Friday, March 2, 2012

D.O.A.: Dead or Alive (2006)

     At some point in putting this project together, it must have occurred to the producers that hampering D.O.A.: Dead or Alive (2006) with an engaging story would be impractical.  After all, the entire point of the movie is to have some mid-level martial arts action that looks somewhat glossy and stylized.  In that regards, D.O.A. is a modest success.  Sure, there isn't much satisfaction if one wants a degree of brutality in the action, and there is a severe lack of dead.  And it is hard to pull off a film version of empowered women running around without much in the way of clothing, but D.O.A. does the best it can.
     Why it works on some level is because it essentially is admitting from start to finish that it is a vehicle for a video game concept.  There is no attempt to build a lengthy, leaden mythology that explains why there is a need for characters to fight.  Martial artists – be they Japanese ninja princesses, high-end thieves, or professional wrestlers – are going to fight; why not be honest and just have them in a contest where there is not much else going on.
There are people who see Aoki and think, "Maximum ugly."
     Given that many members of the cast do not possess great acting chops, D.O.A. smartly avoids giving them much to say or think about.  Sure, Devon Aoki goes through the movie with a blank look plastered on her face and Holly Valance cannot find a consistent tone for her character, but the film really only suffers when Jaime Pressly opens her mouth to speak and the audience is exposed to her mumble-drawl version of an exaggerated Southern accent.  Maybe there are people who don't find that voice the most aggravating sound on the planet – hell, there are apparently people who are convinced that Devon Aoki is flat-out ugly – but I am would not be one of them.
     The male cast gets to play supporting role to the capable female characters, mostly to good comic effect.  Again, this isn't high art, and it may not even be art, but it is slightly more than mildly entertaining.  Eric Roberts, long removed from his Best of the Best (1989 for the original, 1993 for the sequel) days, looks comfortable and oddly believable as the bad guy who has a technological edge in his fighting style.  Steve Howey gets to play sweet and (a restrained kind of) goofy, which are strengths for him.  A few others populate the screen – Robin Shou, star of two Mortal Combat films (1995, 1997) gets a bit part as a pirate – but they are only there to serve the ladies.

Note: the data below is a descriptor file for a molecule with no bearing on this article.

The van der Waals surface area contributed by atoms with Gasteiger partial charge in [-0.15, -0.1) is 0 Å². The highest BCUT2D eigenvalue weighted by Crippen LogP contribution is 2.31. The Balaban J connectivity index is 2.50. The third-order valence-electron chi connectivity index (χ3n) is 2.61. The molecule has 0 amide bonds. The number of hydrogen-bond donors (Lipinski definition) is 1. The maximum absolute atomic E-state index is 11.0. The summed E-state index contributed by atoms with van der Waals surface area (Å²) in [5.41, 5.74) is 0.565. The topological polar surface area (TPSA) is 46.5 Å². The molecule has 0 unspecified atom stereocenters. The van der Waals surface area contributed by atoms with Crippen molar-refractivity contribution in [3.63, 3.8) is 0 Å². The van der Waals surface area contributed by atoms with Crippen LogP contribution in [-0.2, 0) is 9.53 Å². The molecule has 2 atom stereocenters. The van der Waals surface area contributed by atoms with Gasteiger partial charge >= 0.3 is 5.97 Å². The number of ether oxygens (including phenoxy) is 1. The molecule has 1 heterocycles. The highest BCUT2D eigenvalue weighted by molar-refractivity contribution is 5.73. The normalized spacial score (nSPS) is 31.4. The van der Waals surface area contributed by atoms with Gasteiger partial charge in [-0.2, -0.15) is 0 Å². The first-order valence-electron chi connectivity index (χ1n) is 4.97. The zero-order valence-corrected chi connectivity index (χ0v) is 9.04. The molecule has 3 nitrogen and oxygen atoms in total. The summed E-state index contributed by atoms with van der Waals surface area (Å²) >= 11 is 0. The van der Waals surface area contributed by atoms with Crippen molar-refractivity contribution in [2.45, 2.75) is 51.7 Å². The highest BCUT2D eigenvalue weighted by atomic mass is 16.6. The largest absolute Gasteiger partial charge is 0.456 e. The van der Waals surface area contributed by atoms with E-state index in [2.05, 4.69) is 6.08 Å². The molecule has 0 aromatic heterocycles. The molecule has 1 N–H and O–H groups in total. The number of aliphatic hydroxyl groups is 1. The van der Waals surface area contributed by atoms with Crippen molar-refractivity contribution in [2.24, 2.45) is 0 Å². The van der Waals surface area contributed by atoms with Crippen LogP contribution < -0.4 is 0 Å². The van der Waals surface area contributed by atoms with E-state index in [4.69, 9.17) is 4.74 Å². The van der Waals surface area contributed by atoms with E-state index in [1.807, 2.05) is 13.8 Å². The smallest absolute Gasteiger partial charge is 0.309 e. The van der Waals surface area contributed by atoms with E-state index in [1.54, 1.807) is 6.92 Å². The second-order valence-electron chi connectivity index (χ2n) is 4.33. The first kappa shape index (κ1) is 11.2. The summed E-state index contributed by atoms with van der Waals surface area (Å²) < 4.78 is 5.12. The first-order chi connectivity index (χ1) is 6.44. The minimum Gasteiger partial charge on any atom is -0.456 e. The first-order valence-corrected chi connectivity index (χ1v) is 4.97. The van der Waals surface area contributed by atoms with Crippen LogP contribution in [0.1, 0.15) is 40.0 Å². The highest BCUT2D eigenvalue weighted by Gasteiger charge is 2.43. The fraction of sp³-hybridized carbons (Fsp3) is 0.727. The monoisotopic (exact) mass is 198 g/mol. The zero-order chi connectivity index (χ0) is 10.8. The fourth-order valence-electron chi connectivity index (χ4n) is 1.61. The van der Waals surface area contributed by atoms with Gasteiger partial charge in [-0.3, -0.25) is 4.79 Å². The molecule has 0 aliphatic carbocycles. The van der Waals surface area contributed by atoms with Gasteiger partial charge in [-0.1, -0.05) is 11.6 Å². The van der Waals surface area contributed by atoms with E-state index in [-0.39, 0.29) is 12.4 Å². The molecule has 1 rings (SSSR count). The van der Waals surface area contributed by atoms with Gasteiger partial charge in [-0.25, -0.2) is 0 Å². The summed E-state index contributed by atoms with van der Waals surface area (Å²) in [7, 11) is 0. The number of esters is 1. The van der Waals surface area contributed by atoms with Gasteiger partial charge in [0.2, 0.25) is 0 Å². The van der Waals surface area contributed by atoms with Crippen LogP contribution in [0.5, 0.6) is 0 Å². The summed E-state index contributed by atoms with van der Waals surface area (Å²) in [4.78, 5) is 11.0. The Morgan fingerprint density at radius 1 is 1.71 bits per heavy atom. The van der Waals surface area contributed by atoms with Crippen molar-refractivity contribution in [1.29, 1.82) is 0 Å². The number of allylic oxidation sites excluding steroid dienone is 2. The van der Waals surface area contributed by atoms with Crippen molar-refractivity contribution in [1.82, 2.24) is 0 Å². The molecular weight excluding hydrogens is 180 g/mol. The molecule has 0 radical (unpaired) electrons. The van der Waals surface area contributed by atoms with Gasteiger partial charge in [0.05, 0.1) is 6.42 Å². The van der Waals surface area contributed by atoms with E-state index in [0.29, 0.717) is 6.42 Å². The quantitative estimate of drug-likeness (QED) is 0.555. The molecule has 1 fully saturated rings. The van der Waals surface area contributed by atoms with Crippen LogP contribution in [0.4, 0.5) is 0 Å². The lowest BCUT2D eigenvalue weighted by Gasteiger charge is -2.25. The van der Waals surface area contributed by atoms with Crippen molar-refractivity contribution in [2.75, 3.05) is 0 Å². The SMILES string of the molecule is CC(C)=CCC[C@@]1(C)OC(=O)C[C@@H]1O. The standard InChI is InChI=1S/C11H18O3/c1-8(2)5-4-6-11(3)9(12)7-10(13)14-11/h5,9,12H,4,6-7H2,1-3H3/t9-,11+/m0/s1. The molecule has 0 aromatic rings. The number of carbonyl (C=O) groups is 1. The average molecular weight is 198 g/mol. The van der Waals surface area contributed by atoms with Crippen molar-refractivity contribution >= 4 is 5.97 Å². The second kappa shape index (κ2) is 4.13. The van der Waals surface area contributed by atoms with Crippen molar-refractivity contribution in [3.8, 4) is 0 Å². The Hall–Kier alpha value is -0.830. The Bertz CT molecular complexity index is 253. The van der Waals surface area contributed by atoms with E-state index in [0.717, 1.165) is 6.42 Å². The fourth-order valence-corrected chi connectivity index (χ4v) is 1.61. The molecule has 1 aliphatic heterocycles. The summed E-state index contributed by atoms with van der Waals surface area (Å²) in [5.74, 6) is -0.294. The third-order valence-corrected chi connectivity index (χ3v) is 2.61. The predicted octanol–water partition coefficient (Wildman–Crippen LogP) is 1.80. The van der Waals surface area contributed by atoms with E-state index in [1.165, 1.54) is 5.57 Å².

Sure, why not play volleyball before fighting for $1 million?
    Don't get me wrong; the film has a lot of problems.  There is no reason for most of the characters to interact with one another.  There is no explanation for why the bad guy wants to steal the moves from the ladies when the supposed best martial artist ever is already on hand and his mojo can be likewise appropriated.  There is no reason – other than it fits the video games – why a martial arts tournament is also a tropical vacation with beach volleyball and a top-end DJ for the dance party. 
     Everyone involved seemed to acknowledge that trying to make D.O.A. more than it is would only weigh it down and make the ridiculousness of the concept even more glaring, and it wouldn't give the audience what they want to see.  The movie isn't as crisp as it could have been.  The ladies don't have fight acting down to a science, but it looks decent enough – better than most Western action films.  It also relies too heavily on the wire harnesses and overdone choreography that was out of style by 2006, but it at least has a good energy to it.
     In the realm of bad movies that are fun to watch, D.O.A. is one of the better ones.  More than that, it is also quite short (about 6 of its 87 minute running time are the closing credits).  It is digestible and light.  When compared to how other video game titles have been mangled as feature films, this is a masterpiece; it never has the audience thinking it is anything but an adaptation – one that actually enjoys the source material.

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